‘Distinguished conduct in the field’

The 34th was later involved in the taking of certain rifle pits on 4 April 1855, and in the impressive capture of the Quarries defences before the Redan (which was itself part of the final defences of Sebastopol) on 7 June, after which several Russian counter-attacks were successfully repulsed in hand-to-hand fighting. The British even managed to pursue the Russians right into the Redan itself, though there was no possibility of keeping possession of it on account of Russian control of the Malakov Tower and its guns.

It was the Redan which then proved impossible to capture under fierce Russian fire on 18 June and then on 8 September. Soldiers described their advance as like running into a deadly hail storm or into the teeth of a living gale, and the British trenches were crowded with the dead and wounded. But when the French captured the Malakov, the key to the town, that was all that was required for the Russians to withdraw and Sebastopol to fall.

As for William Coffey, he emerged from the siege to become a decorated soldier. Pressure had been mounting during the course of the war for the institution of a decoration that could be awarded to corporals and privates, as none such yet existed. On 4 December 1854 each commanding officer had been ordered to select some men from among the NCOs and privates under his command to be recommended to the Queen for their ‘distinguished conduct in the field’. Shortly after the time Coffey threw the shell from his trench, the Distinguished Conduct Medal, which had been struck at the Royal Mint, was already being awarded in the Crimea.

The later arrival of Coffey’s regiment in the Crimea meant that there was a delay in the process for their awards. However, on 5 October 1855 Coffey’s commanding officer made his first set of recommendations for the medal, a second list being recommended in the new year. Coffey’s name was included in the first list and, with the Queen’s Warrant read out, the DCM would have been presented to him before the whole regiment at their monthly parade. There are no surviving official records of service for these awards, but in Coffey’s case the principal reason, together with his irreproachable character and general good conduct, was surely his gallant and zealous service of 29 March 1855.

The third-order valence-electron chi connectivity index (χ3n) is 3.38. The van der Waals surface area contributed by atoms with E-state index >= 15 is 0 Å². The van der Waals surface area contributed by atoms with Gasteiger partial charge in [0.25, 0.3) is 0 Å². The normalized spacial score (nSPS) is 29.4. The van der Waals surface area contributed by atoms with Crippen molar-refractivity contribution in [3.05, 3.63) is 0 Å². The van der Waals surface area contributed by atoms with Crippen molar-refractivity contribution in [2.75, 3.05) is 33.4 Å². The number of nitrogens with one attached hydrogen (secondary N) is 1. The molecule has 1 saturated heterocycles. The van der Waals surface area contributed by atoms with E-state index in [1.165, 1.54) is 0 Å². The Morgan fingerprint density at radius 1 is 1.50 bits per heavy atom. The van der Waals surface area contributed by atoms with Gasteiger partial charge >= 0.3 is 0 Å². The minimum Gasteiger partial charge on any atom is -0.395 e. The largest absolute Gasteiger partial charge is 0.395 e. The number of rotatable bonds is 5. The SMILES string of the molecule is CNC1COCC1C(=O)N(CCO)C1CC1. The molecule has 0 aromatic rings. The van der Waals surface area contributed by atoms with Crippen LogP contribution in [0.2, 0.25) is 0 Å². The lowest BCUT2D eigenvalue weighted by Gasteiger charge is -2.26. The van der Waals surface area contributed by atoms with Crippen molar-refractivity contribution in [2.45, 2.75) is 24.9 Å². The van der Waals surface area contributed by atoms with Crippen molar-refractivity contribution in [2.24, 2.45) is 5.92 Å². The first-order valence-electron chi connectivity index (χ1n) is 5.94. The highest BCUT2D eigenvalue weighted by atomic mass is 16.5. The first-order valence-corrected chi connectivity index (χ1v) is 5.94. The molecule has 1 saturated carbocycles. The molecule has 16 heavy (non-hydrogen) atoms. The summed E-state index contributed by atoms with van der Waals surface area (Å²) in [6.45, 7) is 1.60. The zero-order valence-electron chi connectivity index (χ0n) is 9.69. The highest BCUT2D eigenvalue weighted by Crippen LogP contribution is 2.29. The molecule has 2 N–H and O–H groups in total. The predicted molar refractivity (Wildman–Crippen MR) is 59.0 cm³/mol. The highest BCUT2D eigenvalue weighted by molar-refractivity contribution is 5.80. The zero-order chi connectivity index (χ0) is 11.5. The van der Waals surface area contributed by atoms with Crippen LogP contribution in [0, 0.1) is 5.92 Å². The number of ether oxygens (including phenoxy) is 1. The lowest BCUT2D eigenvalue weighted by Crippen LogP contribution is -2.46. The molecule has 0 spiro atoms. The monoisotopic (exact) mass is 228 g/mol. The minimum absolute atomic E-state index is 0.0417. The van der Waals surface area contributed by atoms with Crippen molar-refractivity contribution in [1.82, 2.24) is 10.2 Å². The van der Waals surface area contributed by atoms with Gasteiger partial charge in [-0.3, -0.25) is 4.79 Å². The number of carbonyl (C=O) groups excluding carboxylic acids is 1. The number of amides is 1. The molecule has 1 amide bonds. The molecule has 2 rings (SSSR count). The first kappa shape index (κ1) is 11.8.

After the end of the siege, the men were entertained with race meetings and shows. Extra pay backdated to July provided them with spending money as well as money to send back home - for April to June Coffey had sent his wife £1 10s, but for the next two quarters he was able to increase his remittance to £2. But winter was now coming and in November the allied armies entered their winter quarters. And so the British settled down for a second winter in the Crimea, but one for which they were much better prepared than the last. Coffey would have been given a new uniform suited to the weather, consisting of two woollen jerseys, two pairs each of woollen drawers, woollen socks, long stockings and gloves, a cholera belt to protect the abdomen against damp, a comforter, a fur cap, greatcoat and waterproof cape. He would also have received a tin of Onion’s Drubbing to waterproof his boots.

During this time of waiting he and his comrades, though they knew that they were still at war, also knew that peace was a real possibility. Some at home wanted the war continued so that the British army could gain some glory after its failure to take the Redan, but finally on 28 February 1856 the troops learned by telegraph that an armistice had been agreed. A formal treaty would eventually be signed on 2 April.

In the meantime, Coffey continued to be recognised for his distinction. On 18 March 1856 there came his first promotion. A corporal who had proved unsatisfactory was reduced and Coffey promoted in his place. This promotion brought an increase in pay, a badge of rank and the first rung of responsibility. Then on 14 May Coffey was recommended by his commanding officer for the award of the Medaille Militaire - given for valeur et discipline - by the French Emperor, Napoleon III. The reason for the award was specified as ‘Throwing a live shell out of a trench on 29 March 1855’.

Of the sixteen NCOs and men of the regiment who were awarded the DCM, eight in all were awarded the Medaille Militaire. When their names were printed in the Parliamentary Papers for presentation to both Houses of Parliament, Coffey’s name was unfortunately misspelt as ‘Coffer’, a slip repeated in the Illustrated London News of 20 June 1857 and in T. Carter's Medals of the British Army, and how they were won (1861); it is perpetuated to this day in Spink’s British Battles and Medals (1988). In addition to his Crimean War Medal, Coffey in time also received the Turkish Crimea Medal, which was instituted by the Sultan for award to all troops of the allied armies.